Drivers offered anonymous sleep apnoea test

Drivers who fear they have a medical condition that stops them breathing in their sleep are being offered an anonymous test that will diagnose the disorder and offer advice.

Obstructive Sleep Apnoea Syndrome (OSAS) can leave sufferers feeling chronically tired, preventing them from remaining alert and increasing the chances of a road traffic accident.

It is thought to affect as many as 40,000 commercial vehicle drivers.

However, concerns have been raised that professional drivers who suspect they have the condition are not seeking treatment because they think they will lose their licence.

Now a specialist hospital in Cambridgeshire has teamed up with to provide an anonymous service for people to be treated for OSAS.

The Anonymous Sleep Apnoea Process uses monitoring equipment overnight in the privacy of a patient’s own home.

Specialist sleep consultants at Papworth Hospital then analyse the test results and provide a diagnosis, NHS treatment or advice.

Dr Ian Smith, director of Papworth Hospital’s respiratory support and sleep centre said: “We know that treating sleep apnoea can greatly improve quality of life and reduce the risk of accidents, especially on the roads.

“We hope that by providing an anonymous service we will be able to reach another group of patients and give them the opportunity to be treated for their own sake, but also for the benefit of us all through making our roads safer.”

VW still declining to talk compensation as lawyers gear up for action

VW has declined to address the issue of potential compensation relating to the recent emissions scandal, insisting it is “too early” to discuss the matter despite a number of legal firms starting to call on VW owners to register an interest in making a claim.

Earlier this month, UK MD Paul Willis told the Transport Committee it was “premature” to begin talking about compensation for UK customers who might have suffered from a drop in residual values, following news that VW had been fitting ‘defeat devices’ to rig emissions tests on some vehicles. He also said it was premature to discuss compensation for van dealers over loss of business.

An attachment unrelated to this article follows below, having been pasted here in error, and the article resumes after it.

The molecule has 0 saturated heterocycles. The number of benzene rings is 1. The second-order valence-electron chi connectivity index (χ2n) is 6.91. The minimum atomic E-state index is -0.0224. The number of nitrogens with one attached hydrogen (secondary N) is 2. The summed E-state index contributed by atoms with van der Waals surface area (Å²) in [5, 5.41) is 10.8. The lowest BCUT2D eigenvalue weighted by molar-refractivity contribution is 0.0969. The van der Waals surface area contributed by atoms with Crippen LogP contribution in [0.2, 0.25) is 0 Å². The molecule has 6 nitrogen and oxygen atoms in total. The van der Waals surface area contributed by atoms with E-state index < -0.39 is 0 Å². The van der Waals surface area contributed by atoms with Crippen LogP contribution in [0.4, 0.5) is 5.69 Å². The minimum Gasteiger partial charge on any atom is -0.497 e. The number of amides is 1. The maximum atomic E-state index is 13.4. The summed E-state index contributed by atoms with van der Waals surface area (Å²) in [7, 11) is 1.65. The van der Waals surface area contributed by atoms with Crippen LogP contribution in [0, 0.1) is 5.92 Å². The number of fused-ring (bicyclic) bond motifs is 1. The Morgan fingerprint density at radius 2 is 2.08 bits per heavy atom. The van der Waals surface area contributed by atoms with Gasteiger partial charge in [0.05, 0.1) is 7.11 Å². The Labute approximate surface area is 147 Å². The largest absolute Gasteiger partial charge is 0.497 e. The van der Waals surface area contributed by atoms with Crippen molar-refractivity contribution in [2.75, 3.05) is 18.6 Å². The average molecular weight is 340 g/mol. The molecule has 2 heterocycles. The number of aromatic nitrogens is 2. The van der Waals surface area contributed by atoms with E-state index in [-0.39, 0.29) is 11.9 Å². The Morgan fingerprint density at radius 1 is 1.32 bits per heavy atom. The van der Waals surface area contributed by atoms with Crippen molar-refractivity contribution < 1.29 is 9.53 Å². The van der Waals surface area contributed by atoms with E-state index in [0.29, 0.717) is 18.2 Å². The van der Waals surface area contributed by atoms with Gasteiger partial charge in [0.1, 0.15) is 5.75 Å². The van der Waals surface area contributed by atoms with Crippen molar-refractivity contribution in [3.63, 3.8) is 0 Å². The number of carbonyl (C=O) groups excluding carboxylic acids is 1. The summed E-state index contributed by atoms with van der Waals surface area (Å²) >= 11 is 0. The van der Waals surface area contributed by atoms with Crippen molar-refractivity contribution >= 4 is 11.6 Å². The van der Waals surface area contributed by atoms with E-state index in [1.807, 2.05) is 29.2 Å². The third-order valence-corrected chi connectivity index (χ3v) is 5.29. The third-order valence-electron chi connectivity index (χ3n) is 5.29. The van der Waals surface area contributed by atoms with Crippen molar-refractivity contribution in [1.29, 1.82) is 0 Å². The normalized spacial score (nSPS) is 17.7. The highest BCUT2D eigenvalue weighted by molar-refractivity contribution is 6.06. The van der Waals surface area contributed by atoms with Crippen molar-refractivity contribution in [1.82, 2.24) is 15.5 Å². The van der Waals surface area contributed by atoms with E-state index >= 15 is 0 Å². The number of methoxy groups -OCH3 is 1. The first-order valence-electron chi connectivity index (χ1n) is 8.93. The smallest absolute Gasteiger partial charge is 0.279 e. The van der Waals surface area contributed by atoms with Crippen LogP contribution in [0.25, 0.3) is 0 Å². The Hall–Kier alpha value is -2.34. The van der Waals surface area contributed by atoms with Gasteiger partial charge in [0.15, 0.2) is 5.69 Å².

Talking to more recently, a UK spokeswoman for VW insisted it was still “too early at this stage” to discuss possible compensation for customers, adding that as far as she was aware, no VW dealers had expressed any concerns about the effects of the emissions scandal on their business.

She admitted, however, that VW was “trying to ramp up the number of Euro-6 engines we’ve got available on the Caddy… so they can really sell with confidence”.

A growing number of legal firms are calling for VW owners to step forward, however. They include York-based solicitors Corries, whose website states that it has already issued court proceedings against VW in respect of one of its own vehicles and invites others to join it.

According to the site, Corries “would not be surprised” to see a drop in residual value of 10% as a result of the situation and believes it has paid up to £2,000 over the odds “in the belief we were buying a greener car than is actually the case”.

It site adds that dealerships, lease companies, hire companies and fleet operators may also have “substantial claims” against the firm.

VW, which has already committed to putting €6.5bn (around £4.7bn) aside to deal with the costs of the matter, still has not confirmed what technical fixes it will apply or what the fuel consumption impact is expected to be on affected vehicles, which include 79,000 commercial vehicles in the UK consisting of Caddys and older Amaroks. 

Its spokeswoman has confirmed, however, that the service action to repair affected vehicles is still scheduled to begin in January.